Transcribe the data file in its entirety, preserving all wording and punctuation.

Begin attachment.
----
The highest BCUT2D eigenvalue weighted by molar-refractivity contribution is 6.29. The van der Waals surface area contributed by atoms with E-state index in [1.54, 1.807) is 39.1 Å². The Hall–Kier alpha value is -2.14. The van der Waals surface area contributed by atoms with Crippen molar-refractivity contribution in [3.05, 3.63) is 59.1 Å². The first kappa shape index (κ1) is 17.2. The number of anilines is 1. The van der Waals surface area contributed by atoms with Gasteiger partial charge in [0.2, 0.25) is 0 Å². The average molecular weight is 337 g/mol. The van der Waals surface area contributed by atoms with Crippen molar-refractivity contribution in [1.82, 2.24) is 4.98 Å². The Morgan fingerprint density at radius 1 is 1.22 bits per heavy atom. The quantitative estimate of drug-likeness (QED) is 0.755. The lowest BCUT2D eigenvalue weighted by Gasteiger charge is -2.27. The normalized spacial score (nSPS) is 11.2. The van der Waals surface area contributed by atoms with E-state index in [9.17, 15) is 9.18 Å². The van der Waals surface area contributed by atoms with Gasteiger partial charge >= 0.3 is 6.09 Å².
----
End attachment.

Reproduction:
The highest BCUT2D eigenvalue weighted by molar-refractivity contribution is 6.29. The van der Waals surface area contributed by atoms with E-state index in [1.54, 1.807) is 39.1 Å². The Hall–Kier alpha value is -2.14. The van der Waals surface area contributed by atoms with Crippen molar-refractivity contribution in [3.05, 3.63) is 59.1 Å². The first kappa shape index (κ1) is 17.2. The number of anilines is 1. The van der Waals surface area contributed by atoms with Gasteiger partial charge in [0.2, 0.25) is 0 Å². The average molecular weight is 337 g/mol. The van der Waals surface area contributed by atoms with Crippen molar-refractivity contribution in [1.82, 2.24) is 4.98 Å². The Morgan fingerprint density at radius 1 is 1.22 bits per heavy atom. The quantitative estimate of drug-likeness (QED) is 0.755. The lowest BCUT2D eigenvalue weighted by Gasteiger charge is -2.27. The normalized spacial score (nSPS) is 11.2. The van der Waals surface area contributed by atoms with E-state index in [9.17, 15) is 9.18 Å². The van der Waals surface area contributed by atoms with Gasteiger partial charge >= 0.3 is 6.09 Å².